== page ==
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C.), contained fine silver items which were actually produced in Crete, by the ancient Minoans. Greek Athenians began producing silver from the Laurium mines, and would supply much of the ancient Mediterranean world with its silver for almost 1,000 years.
When the price of silver finally did fall due to more readily available supplies, for at least another thousand years (through at least the 19th dynasty, about 1,200 B. This ancient source was eventually supplemented around 800 B. (and then eventually supplanted) by the massive silver mines found in Spain by the Phoenicians and their colony (and ultimate successors) the Carthaginians (operated in part by Hannibal’s family).
The oldest silver artifacts found by archaeologists date from ancient Sumeria about 4,000 B. At many points in the ancient world, it was actually more costly than gold, particularly in ancient Egypt.
Silver is found in native form (i.e., in nuggets), as an alloy with gold (electrum), and in ores containing sulfur, arsenic, antimony or chlorine.
Rings of the Byzantine (Eastern Roman Empire) have more intricate devices cast into the bezel and band, and frequently contain a representation of the cross of Constantine or a Byzantine cross.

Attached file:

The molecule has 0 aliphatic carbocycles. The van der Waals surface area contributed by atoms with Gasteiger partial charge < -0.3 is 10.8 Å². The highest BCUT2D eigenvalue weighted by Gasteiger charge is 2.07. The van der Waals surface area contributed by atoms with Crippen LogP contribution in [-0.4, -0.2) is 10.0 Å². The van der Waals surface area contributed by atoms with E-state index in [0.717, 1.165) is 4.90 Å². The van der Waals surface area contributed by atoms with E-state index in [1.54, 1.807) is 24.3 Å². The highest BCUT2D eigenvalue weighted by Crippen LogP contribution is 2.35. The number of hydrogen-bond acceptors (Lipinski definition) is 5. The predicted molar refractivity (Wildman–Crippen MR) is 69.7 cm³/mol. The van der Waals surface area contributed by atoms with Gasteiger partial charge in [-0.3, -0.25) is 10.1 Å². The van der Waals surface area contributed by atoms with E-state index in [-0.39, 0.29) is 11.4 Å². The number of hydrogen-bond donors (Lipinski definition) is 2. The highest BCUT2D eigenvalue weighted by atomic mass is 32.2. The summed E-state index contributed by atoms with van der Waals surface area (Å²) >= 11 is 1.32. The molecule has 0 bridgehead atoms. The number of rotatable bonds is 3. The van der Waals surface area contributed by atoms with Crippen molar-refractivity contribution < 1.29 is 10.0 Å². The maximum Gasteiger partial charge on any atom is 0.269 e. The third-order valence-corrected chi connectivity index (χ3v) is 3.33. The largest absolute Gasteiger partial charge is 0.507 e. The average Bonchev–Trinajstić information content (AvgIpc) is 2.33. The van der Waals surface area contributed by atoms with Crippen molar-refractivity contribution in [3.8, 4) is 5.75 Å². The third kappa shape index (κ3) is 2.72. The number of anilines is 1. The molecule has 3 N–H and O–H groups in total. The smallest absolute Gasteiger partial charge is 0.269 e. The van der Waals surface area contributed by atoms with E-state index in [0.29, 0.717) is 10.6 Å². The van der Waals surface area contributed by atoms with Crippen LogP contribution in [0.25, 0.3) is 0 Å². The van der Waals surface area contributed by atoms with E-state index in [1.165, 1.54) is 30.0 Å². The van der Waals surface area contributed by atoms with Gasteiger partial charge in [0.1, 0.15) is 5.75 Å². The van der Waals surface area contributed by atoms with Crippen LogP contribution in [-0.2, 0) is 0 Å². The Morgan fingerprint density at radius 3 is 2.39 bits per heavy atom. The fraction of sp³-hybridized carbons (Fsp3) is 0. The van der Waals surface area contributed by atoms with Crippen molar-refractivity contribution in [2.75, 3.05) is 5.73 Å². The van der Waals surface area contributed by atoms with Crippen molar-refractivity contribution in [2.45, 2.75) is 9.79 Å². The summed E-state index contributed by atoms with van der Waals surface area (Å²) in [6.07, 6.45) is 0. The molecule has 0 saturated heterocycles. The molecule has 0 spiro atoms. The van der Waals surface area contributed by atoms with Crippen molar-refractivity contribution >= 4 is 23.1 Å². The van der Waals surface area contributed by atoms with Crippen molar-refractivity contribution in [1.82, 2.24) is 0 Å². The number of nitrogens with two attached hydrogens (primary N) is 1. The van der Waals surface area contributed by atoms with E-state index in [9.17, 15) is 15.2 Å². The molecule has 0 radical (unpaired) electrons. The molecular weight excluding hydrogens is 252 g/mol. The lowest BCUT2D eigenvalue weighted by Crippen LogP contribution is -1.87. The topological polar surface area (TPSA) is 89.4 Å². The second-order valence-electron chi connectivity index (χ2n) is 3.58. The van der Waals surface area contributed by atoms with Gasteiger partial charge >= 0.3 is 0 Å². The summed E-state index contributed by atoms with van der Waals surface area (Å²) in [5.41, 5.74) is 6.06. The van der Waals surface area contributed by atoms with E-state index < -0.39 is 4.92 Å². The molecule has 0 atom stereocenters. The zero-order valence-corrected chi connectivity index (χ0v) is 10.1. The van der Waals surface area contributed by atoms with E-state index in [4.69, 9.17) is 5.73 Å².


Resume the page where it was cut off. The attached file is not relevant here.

Attribution of ancient Roman rings is mostly accurate to within 150 years, one way or the other.
Silver coinage played a significant role in the ancient world.
Several royal mummies attributable to about 1,000 B. In fact, it was not until the Middle Ages that Spain’s silver mines (and her forests) were finally exhausted.
Silver alloyed with gold in the form of “electrum” was coined to produce money around 700 B. Actual silver coins were first produced in Lydia about 610 B. The Athenians were well aware of the significance of the mining operations to the prosperity of their city, as every citizen had shares in the mines.
Enough silver was mined and refined at Laurium to finance the expansion of Athens as a trading and naval power.
Even then the process was not perfect, as ancient silver does contain trace elements, typically lead, gold, bismuth and other metals, and as much as a third of the silver was left behind in the slag. The ancient Egyptians believed that the skin of their gods was composed of gold, and their bones were thought to be of silver.
However measuring the concentrations of the “impurities” in ancient silver can help the forensic jewelry historian in determining the authenticity of classical items. the Babylonians were one of the major refiners of silver. When silver was introduced into Egypt, it probably was more valuable than gold (silver was rarer and more valuable than gold in many Mesoamerican cultures as well).